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Diagnostic Mammography

Notice: Revised breast cancer screening guidelines issued in November 2009.

What is Diagnostic Mammography?

Diagnostic mammography is an x-ray exam of the breasts that is performed in order to evaluate a breast complaint or abnormality detected by physical exam or routine screening mammography. Diagnostic mammography is different from screening mammography in that additional views of the breast are usually taken, as opposed to two views typically taken with screening mammography. Thus, diagnostic mammography is usually more time-consuming and costly than screening mammography.

The goal of diagnostic mammography is to pinpoint the exact size and location of breast abnormality and to image the surrounding tissue and lymph nodes. In many cases, diagnostic mammography will help show that the abnormality is highly likely to be benign (non-cancerous). When this occurs, the radiologist may recommend that the woman return at a later date for a follow-up mammogram, typically in six months. However, if an abnormality seen with diagnostic mammography is suspicious, additional breast imaging (with exams such as ultrasound) or a biopsy may be ordered. Biopsy is the only definitive way to determine whether a woman has breast cancer.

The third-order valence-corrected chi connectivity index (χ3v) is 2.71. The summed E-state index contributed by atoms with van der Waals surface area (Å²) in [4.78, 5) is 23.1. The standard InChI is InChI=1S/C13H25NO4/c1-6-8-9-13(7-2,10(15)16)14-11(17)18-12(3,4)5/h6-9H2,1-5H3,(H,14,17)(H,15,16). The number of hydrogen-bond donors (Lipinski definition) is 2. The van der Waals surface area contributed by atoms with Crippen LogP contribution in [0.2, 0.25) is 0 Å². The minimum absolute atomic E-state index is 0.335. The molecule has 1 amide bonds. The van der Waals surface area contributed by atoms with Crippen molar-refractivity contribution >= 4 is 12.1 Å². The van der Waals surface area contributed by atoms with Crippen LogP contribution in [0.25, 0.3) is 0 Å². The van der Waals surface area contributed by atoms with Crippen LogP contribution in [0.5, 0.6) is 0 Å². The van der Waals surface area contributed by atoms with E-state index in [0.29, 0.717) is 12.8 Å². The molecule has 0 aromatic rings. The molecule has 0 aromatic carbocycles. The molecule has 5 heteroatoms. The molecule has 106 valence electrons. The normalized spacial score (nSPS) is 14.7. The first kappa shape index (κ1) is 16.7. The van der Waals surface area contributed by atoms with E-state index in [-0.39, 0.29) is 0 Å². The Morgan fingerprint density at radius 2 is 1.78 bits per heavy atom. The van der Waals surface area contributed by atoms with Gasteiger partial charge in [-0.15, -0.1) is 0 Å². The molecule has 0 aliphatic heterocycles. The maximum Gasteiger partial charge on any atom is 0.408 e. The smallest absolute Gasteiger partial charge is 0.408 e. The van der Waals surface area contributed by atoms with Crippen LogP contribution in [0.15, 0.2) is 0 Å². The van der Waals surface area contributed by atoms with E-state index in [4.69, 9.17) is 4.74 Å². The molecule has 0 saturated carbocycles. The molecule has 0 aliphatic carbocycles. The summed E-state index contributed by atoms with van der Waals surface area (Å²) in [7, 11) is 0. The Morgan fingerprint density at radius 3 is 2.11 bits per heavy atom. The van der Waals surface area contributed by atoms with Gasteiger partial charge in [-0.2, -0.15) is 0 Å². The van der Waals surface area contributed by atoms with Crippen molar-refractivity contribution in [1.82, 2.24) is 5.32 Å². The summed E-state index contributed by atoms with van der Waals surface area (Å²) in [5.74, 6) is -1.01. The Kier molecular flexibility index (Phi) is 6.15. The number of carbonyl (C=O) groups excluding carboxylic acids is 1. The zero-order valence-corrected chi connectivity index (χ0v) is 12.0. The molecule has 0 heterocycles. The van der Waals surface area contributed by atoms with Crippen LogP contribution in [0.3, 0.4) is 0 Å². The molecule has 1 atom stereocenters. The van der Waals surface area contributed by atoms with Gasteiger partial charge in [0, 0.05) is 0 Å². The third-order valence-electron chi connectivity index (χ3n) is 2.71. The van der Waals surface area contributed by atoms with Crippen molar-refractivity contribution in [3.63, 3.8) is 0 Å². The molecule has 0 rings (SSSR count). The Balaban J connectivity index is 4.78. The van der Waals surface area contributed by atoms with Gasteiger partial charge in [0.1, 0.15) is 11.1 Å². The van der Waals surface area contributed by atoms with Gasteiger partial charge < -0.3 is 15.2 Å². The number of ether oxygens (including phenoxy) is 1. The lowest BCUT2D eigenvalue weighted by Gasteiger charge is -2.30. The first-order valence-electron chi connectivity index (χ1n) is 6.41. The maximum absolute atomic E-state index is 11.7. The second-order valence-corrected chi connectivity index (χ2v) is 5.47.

What Types of Views are Taken with Diagnostic Mammography?

Typical views for diagnostic mammograms include the cranio-caudal view (CC), the medio lateral oblique view (MLO), and supplemental views tailored to the specific problem. These can include views from each side (latero medial, LM: from the side towards the center of the chest and mediolateral view, ML: from the center of the chest out), exaggerated cranial-caudal, and other special mammography views such as spot compression and magnification views. Click here to learn more about how mammography is performed.

Cranio-caudal & mediolateral oblique view Latero medial view Medio lateral view
Cranio-caudal (CC) view and mediolateral oblique (MLO) mammographic view Latero medial (LM) mammographic view Medio lateral (ML) mammographic view